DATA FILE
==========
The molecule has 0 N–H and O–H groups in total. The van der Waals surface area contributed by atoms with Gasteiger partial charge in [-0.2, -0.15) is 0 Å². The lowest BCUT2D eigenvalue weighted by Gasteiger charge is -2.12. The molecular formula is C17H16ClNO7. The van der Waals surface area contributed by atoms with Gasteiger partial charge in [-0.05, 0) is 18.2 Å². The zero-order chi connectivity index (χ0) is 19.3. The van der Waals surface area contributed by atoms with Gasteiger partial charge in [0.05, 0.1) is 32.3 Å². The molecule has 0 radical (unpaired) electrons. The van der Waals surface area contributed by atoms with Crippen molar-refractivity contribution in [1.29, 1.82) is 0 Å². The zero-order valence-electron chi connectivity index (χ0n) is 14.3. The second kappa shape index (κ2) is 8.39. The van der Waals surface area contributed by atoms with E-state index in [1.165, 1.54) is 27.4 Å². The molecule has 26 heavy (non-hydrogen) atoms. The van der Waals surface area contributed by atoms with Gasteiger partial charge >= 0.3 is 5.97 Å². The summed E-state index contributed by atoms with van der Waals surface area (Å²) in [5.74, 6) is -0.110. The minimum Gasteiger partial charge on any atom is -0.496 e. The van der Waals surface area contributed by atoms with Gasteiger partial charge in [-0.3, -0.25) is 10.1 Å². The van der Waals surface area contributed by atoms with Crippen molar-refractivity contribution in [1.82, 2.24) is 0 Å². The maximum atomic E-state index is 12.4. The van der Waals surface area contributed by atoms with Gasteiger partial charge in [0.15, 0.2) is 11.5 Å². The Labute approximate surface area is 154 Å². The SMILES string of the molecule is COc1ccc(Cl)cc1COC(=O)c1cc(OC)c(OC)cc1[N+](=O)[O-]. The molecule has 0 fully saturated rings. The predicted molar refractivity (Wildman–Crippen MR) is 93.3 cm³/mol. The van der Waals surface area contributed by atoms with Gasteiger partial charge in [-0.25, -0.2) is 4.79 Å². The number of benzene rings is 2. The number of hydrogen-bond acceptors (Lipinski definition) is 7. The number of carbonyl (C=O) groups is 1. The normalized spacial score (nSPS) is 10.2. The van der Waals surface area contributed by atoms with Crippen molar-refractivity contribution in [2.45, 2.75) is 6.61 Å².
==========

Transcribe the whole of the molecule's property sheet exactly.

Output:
The molecule has 0 N–H and O–H groups in total. The van der Waals surface area contributed by atoms with Gasteiger partial charge in [-0.2, -0.15) is 0 Å². The lowest BCUT2D eigenvalue weighted by Gasteiger charge is -2.12. The molecular formula is C17H16ClNO7. The van der Waals surface area contributed by atoms with Gasteiger partial charge in [-0.05, 0) is 18.2 Å². The zero-order chi connectivity index (χ0) is 19.3. The van der Waals surface area contributed by atoms with Gasteiger partial charge in [0.05, 0.1) is 32.3 Å². The molecule has 0 radical (unpaired) electrons. The van der Waals surface area contributed by atoms with Crippen molar-refractivity contribution in [1.29, 1.82) is 0 Å². The zero-order valence-electron chi connectivity index (χ0n) is 14.3. The second kappa shape index (κ2) is 8.39. The van der Waals surface area contributed by atoms with E-state index in [1.165, 1.54) is 27.4 Å². The molecule has 26 heavy (non-hydrogen) atoms. The van der Waals surface area contributed by atoms with Gasteiger partial charge >= 0.3 is 5.97 Å². The summed E-state index contributed by atoms with van der Waals surface area (Å²) in [5.74, 6) is -0.110. The minimum Gasteiger partial charge on any atom is -0.496 e. The van der Waals surface area contributed by atoms with Gasteiger partial charge in [-0.3, -0.25) is 10.1 Å². The van der Waals surface area contributed by atoms with Crippen molar-refractivity contribution in [1.82, 2.24) is 0 Å². The maximum atomic E-state index is 12.4. The van der Waals surface area contributed by atoms with Gasteiger partial charge in [0.15, 0.2) is 11.5 Å². The Labute approximate surface area is 154 Å². The SMILES string of the molecule is COc1ccc(Cl)cc1COC(=O)c1cc(OC)c(OC)cc1[N+](=O)[O-]. The molecule has 0 fully saturated rings. The predicted molar refractivity (Wildman–Crippen MR) is 93.3 cm³/mol. The van der Waals surface area contributed by atoms with Gasteiger partial charge in [-0.25, -0.2) is 4.79 Å². The number of benzene rings is 2. The number of hydrogen-bond acceptors (Lipinski definition) is 7. The number of carbonyl (C=O) groups is 1. The normalized spacial score (nSPS) is 10.2. The van der Waals surface area contributed by atoms with Crippen molar-refractivity contribution in [2.45, 2.75) is 6.61 Å².